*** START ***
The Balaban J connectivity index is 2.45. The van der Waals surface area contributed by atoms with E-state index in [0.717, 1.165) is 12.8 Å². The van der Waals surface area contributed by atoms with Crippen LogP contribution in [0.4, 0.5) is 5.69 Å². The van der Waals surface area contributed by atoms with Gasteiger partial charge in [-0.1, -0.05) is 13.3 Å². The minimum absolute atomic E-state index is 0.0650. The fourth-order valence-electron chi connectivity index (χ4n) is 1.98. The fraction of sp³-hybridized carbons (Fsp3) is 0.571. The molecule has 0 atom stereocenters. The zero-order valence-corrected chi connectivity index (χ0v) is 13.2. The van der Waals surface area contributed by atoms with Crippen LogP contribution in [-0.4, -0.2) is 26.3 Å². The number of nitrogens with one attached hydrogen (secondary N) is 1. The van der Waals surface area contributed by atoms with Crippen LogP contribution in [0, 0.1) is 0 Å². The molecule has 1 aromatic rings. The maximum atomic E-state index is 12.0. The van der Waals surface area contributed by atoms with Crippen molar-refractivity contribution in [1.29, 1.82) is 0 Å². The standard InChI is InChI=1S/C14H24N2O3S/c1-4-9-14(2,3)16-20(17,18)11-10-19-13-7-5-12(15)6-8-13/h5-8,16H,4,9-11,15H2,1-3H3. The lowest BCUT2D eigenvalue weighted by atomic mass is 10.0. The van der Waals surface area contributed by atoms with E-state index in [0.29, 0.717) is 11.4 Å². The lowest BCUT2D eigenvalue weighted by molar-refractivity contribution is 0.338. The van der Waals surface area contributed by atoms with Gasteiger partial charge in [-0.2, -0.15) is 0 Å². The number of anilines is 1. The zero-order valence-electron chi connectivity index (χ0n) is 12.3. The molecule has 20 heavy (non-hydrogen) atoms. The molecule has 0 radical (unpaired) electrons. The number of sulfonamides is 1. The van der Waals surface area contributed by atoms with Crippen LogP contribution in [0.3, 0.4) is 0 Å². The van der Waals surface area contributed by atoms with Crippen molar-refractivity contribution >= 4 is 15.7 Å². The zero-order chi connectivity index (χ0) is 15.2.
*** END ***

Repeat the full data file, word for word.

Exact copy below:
The Balaban J connectivity index is 2.45. The van der Waals surface area contributed by atoms with E-state index in [0.717, 1.165) is 12.8 Å². The van der Waals surface area contributed by atoms with Crippen LogP contribution in [0.4, 0.5) is 5.69 Å². The van der Waals surface area contributed by atoms with Gasteiger partial charge in [-0.1, -0.05) is 13.3 Å². The minimum absolute atomic E-state index is 0.0650. The fourth-order valence-electron chi connectivity index (χ4n) is 1.98. The fraction of sp³-hybridized carbons (Fsp3) is 0.571. The molecule has 0 atom stereocenters. The zero-order valence-corrected chi connectivity index (χ0v) is 13.2. The van der Waals surface area contributed by atoms with Crippen LogP contribution in [-0.4, -0.2) is 26.3 Å². The number of nitrogens with one attached hydrogen (secondary N) is 1. The van der Waals surface area contributed by atoms with Crippen LogP contribution in [0, 0.1) is 0 Å². The molecule has 1 aromatic rings. The maximum atomic E-state index is 12.0. The van der Waals surface area contributed by atoms with Crippen molar-refractivity contribution in [1.29, 1.82) is 0 Å². The standard InChI is InChI=1S/C14H24N2O3S/c1-4-9-14(2,3)16-20(17,18)11-10-19-13-7-5-12(15)6-8-13/h5-8,16H,4,9-11,15H2,1-3H3. The lowest BCUT2D eigenvalue weighted by atomic mass is 10.0. The van der Waals surface area contributed by atoms with E-state index in [0.29, 0.717) is 11.4 Å². The lowest BCUT2D eigenvalue weighted by molar-refractivity contribution is 0.338. The van der Waals surface area contributed by atoms with Gasteiger partial charge in [-0.2, -0.15) is 0 Å². The number of anilines is 1. The zero-order valence-electron chi connectivity index (χ0n) is 12.3. The molecule has 20 heavy (non-hydrogen) atoms. The molecule has 0 radical (unpaired) electrons. The number of sulfonamides is 1. The van der Waals surface area contributed by atoms with Crippen LogP contribution in [0.3, 0.4) is 0 Å². The van der Waals surface area contributed by atoms with Crippen molar-refractivity contribution >= 4 is 15.7 Å². The zero-order chi connectivity index (χ0) is 15.2.